Being more of a season seven fancier, Pertwee’s costume here (red velvet and purple silk) really couldn’t be more garish. I’m not sure if we’re really still in that Pertwee-backlash thing, but though this is a story that’s often held up by critics of his ‘Establishment arrogance’ (etc, etc) – actually, I prefer this Doctor’s louche confrontationality to his (slightly forced) urbane jocularity earlier on in the story. (However, the line, “A most good-humoured wine. A touch sardonic, perhaps, but not cynical,” is genius. The classiness of defeating someone in hand-to-hand combat whilst holding a glass of wine is fantastic too.)

I love his short-tempered weariness under interrogation, and the, “Do you run all your factories like that?” scene is great. Yes, it seems unfair, as we’ve been allowed to see the Controller in a less negative light from Jo’s PoV, and, yes, the Doctor comes across as bullying (“You, sir, are a traitor”), but… Given that the classic series didn’t investigate the Doctor’s emotional side in the way we’re used to now, I think it’s ambiguous moments like this – the difficult bits – which make him most interesting in the past series.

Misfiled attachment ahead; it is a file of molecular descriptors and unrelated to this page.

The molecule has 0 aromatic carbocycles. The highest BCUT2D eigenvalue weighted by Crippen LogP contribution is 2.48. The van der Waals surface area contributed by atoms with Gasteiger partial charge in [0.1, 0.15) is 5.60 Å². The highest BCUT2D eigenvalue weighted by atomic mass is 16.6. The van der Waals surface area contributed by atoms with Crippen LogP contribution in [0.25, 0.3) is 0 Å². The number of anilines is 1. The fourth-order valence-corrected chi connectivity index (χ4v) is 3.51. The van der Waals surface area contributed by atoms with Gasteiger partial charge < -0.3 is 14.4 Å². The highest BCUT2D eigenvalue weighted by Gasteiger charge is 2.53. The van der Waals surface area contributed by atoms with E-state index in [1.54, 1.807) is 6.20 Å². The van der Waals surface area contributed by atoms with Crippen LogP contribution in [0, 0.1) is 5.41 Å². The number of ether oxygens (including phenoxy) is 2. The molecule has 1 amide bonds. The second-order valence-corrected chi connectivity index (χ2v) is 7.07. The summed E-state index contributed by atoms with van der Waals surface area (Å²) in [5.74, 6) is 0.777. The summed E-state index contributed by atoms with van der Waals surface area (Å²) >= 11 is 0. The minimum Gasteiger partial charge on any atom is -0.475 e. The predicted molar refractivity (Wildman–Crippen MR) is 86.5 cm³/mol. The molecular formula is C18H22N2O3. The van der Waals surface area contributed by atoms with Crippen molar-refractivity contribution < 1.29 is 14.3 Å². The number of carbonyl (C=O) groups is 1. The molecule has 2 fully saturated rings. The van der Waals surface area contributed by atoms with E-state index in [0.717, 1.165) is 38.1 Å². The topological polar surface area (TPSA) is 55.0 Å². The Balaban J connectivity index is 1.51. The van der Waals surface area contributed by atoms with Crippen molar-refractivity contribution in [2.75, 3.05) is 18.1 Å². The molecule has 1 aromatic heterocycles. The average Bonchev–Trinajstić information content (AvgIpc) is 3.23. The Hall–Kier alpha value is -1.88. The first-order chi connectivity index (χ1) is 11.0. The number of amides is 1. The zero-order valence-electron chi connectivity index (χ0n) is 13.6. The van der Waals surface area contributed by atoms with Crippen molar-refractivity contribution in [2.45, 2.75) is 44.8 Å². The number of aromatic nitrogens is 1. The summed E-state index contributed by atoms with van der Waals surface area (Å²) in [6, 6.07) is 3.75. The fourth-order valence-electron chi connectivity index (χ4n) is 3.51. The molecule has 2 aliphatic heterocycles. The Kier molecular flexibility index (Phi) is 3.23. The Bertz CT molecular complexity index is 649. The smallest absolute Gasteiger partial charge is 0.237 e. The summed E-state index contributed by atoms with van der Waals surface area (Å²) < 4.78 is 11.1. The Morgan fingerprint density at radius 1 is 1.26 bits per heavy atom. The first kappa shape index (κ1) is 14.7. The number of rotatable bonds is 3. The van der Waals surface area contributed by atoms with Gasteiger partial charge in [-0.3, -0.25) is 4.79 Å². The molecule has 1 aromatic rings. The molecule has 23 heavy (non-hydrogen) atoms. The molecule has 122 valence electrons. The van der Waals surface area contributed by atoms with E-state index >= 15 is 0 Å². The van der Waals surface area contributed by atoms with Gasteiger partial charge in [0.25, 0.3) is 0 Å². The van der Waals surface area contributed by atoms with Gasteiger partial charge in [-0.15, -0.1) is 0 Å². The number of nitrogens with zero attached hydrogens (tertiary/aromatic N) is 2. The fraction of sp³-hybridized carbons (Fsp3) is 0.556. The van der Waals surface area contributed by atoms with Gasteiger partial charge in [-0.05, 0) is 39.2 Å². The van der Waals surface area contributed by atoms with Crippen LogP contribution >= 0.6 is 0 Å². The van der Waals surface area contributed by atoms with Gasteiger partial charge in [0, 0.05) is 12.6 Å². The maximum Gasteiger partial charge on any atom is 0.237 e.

As part of this, the Doctor can seem excessively patronising to Jo – but then, she is a moron. I actually have something of a soft-spot for her… but I also can’t stand her either. She’s the archetypal ‘Doctor Who girl,’ in the sense of an even more braindead Bond girl – wide-eyed, fashionable in an all-too-easily dated way, ‘kooky,’ with a heart of gold, and a tendency to repeat everything with added incomprehension. Though she’s likeable in spite of her dippiness, she still gets on my tits, frankly. “That’s right, Jo; I mean a ray gun.”

Day of the Daleks does seem like it was made for morons (children?), so perhaps Jo – as the audience identification figure – is just pitched at the audience Barry Letts was aiming at. (Behold: comedy disappearance sound effects! Overly-accessible explanations of really not too taxing concepts! And all the ghost stuff and incomprehension of basic things like people disappearing should be bread and butter to UNIT!)